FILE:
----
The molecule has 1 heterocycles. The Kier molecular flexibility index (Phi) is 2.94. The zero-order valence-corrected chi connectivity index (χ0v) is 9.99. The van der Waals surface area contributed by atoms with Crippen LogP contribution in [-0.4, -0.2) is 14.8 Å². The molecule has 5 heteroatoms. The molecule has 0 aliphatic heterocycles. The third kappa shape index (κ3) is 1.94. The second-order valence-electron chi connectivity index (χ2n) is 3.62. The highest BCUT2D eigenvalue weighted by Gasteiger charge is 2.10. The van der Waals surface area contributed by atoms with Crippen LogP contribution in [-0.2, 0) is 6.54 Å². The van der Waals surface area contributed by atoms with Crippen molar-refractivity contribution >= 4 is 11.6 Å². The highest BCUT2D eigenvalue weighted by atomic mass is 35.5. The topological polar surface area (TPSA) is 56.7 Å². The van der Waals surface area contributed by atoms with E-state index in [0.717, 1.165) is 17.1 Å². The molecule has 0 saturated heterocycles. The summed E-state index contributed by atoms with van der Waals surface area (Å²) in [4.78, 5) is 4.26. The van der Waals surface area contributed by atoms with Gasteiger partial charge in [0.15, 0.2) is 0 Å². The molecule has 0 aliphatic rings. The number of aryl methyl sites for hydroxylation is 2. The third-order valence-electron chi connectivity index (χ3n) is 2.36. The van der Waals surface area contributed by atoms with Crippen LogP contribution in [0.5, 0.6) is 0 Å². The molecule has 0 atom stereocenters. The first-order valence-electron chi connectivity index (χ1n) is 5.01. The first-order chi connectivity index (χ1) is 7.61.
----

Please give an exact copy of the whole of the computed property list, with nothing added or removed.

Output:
The molecule has 1 heterocycles. The Kier molecular flexibility index (Phi) is 2.94. The zero-order valence-corrected chi connectivity index (χ0v) is 9.99. The van der Waals surface area contributed by atoms with Crippen LogP contribution in [-0.4, -0.2) is 14.8 Å². The molecule has 5 heteroatoms. The molecule has 0 aliphatic heterocycles. The third kappa shape index (κ3) is 1.94. The second-order valence-electron chi connectivity index (χ2n) is 3.62. The highest BCUT2D eigenvalue weighted by Gasteiger charge is 2.10. The van der Waals surface area contributed by atoms with Crippen LogP contribution in [-0.2, 0) is 6.54 Å². The van der Waals surface area contributed by atoms with Crippen molar-refractivity contribution >= 4 is 11.6 Å². The highest BCUT2D eigenvalue weighted by atomic mass is 35.5. The topological polar surface area (TPSA) is 56.7 Å². The van der Waals surface area contributed by atoms with E-state index in [0.717, 1.165) is 17.1 Å². The molecule has 0 saturated heterocycles. The summed E-state index contributed by atoms with van der Waals surface area (Å²) in [4.78, 5) is 4.26. The van der Waals surface area contributed by atoms with Gasteiger partial charge in [0.15, 0.2) is 0 Å². The molecule has 0 aliphatic rings. The number of aryl methyl sites for hydroxylation is 2. The third-order valence-electron chi connectivity index (χ3n) is 2.36. The van der Waals surface area contributed by atoms with Crippen LogP contribution in [0.5, 0.6) is 0 Å². The molecule has 0 atom stereocenters. The first-order valence-electron chi connectivity index (χ1n) is 5.01. The first-order chi connectivity index (χ1) is 7.61.